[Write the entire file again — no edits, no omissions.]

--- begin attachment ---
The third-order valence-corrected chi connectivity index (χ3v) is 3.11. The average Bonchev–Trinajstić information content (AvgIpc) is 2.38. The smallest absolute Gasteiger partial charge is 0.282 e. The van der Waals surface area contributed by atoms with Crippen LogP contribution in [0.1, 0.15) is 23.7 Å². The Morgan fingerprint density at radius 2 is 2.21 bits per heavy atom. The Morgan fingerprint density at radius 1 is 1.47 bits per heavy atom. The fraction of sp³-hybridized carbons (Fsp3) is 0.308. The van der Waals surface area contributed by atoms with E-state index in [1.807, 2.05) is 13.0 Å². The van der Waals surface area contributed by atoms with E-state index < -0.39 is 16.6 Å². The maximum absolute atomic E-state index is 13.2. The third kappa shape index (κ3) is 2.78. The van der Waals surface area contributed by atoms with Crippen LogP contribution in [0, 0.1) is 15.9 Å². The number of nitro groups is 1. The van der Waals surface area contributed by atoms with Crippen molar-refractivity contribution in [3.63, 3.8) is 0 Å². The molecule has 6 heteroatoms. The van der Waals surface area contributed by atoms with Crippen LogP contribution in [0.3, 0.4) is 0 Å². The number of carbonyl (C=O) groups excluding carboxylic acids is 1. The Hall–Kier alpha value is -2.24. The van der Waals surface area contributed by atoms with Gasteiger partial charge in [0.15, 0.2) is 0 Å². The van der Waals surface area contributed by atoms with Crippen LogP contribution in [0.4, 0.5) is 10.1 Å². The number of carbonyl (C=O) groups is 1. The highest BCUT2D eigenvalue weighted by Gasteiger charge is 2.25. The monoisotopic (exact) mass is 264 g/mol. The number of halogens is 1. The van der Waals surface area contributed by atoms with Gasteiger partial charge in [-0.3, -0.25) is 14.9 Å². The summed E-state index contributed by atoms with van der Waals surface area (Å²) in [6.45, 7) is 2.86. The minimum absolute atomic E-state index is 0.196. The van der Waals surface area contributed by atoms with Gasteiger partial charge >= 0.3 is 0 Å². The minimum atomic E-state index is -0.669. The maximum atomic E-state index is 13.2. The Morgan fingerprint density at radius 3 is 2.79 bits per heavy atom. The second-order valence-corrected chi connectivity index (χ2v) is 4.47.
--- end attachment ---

The third-order valence-corrected chi connectivity index (χ3v) is 3.11. The average Bonchev–Trinajstić information content (AvgIpc) is 2.38. The smallest absolute Gasteiger partial charge is 0.282 e. The van der Waals surface area contributed by atoms with Crippen LogP contribution in [0.1, 0.15) is 23.7 Å². The Morgan fingerprint density at radius 2 is 2.21 bits per heavy atom. The Morgan fingerprint density at radius 1 is 1.47 bits per heavy atom. The fraction of sp³-hybridized carbons (Fsp3) is 0.308. The van der Waals surface area contributed by atoms with E-state index in [1.807, 2.05) is 13.0 Å². The van der Waals surface area contributed by atoms with E-state index < -0.39 is 16.6 Å². The maximum absolute atomic E-state index is 13.2. The third kappa shape index (κ3) is 2.78. The van der Waals surface area contributed by atoms with Crippen LogP contribution in [0, 0.1) is 15.9 Å². The number of nitro groups is 1. The van der Waals surface area contributed by atoms with Crippen molar-refractivity contribution in [3.63, 3.8) is 0 Å². The molecule has 6 heteroatoms. The van der Waals surface area contributed by atoms with Crippen LogP contribution in [0.3, 0.4) is 0 Å². The number of carbonyl (C=O) groups excluding carboxylic acids is 1. The Hall–Kier alpha value is -2.24. The van der Waals surface area contributed by atoms with Gasteiger partial charge in [0.15, 0.2) is 0 Å². The van der Waals surface area contributed by atoms with Crippen LogP contribution in [0.4, 0.5) is 10.1 Å². The number of carbonyl (C=O) groups is 1. The highest BCUT2D eigenvalue weighted by Gasteiger charge is 2.25. The monoisotopic (exact) mass is 264 g/mol. The number of halogens is 1. The van der Waals surface area contributed by atoms with Gasteiger partial charge in [-0.3, -0.25) is 14.9 Å². The summed E-state index contributed by atoms with van der Waals surface area (Å²) in [6.45, 7) is 2.86. The minimum absolute atomic E-state index is 0.196. The van der Waals surface area contributed by atoms with Gasteiger partial charge >= 0.3 is 0 Å². The minimum atomic E-state index is -0.669. The maximum atomic E-state index is 13.2. The Morgan fingerprint density at radius 3 is 2.79 bits per heavy atom. The second-order valence-corrected chi connectivity index (χ2v) is 4.47.